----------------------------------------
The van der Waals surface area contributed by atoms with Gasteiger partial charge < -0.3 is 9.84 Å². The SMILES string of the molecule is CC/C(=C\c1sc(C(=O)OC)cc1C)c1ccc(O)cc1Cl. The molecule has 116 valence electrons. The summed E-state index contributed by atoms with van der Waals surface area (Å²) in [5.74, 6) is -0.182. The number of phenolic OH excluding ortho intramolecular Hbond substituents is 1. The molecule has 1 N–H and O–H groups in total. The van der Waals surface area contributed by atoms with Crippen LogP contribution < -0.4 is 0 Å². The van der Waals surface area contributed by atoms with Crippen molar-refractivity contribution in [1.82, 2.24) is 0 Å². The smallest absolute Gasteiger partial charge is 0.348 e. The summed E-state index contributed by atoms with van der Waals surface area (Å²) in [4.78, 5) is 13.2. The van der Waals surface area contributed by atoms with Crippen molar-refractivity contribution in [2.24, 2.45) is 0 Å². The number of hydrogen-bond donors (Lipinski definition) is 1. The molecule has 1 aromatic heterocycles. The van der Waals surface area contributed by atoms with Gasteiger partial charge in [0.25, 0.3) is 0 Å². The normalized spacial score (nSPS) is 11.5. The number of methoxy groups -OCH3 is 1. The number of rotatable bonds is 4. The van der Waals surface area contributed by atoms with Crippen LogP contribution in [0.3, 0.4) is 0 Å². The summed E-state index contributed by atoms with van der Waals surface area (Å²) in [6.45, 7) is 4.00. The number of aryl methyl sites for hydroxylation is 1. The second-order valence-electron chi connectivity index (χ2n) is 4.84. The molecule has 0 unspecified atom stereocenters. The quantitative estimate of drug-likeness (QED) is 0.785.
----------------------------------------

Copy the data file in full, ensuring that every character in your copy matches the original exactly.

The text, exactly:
The van der Waals surface area contributed by atoms with Gasteiger partial charge < -0.3 is 9.84 Å². The SMILES string of the molecule is CC/C(=C\c1sc(C(=O)OC)cc1C)c1ccc(O)cc1Cl. The molecule has 116 valence electrons. The summed E-state index contributed by atoms with van der Waals surface area (Å²) in [5.74, 6) is -0.182. The number of phenolic OH excluding ortho intramolecular Hbond substituents is 1. The molecule has 1 N–H and O–H groups in total. The van der Waals surface area contributed by atoms with Crippen LogP contribution < -0.4 is 0 Å². The van der Waals surface area contributed by atoms with Crippen molar-refractivity contribution in [1.82, 2.24) is 0 Å². The smallest absolute Gasteiger partial charge is 0.348 e. The summed E-state index contributed by atoms with van der Waals surface area (Å²) in [4.78, 5) is 13.2. The van der Waals surface area contributed by atoms with Crippen molar-refractivity contribution in [2.24, 2.45) is 0 Å². The number of hydrogen-bond donors (Lipinski definition) is 1. The molecule has 1 aromatic heterocycles. The van der Waals surface area contributed by atoms with Gasteiger partial charge in [0.25, 0.3) is 0 Å². The normalized spacial score (nSPS) is 11.5. The number of methoxy groups -OCH3 is 1. The number of rotatable bonds is 4. The van der Waals surface area contributed by atoms with Crippen LogP contribution in [0.3, 0.4) is 0 Å². The summed E-state index contributed by atoms with van der Waals surface area (Å²) in [6.45, 7) is 4.00. The number of aryl methyl sites for hydroxylation is 1. The second-order valence-electron chi connectivity index (χ2n) is 4.84. The molecule has 0 unspecified atom stereocenters. The quantitative estimate of drug-likeness (QED) is 0.785.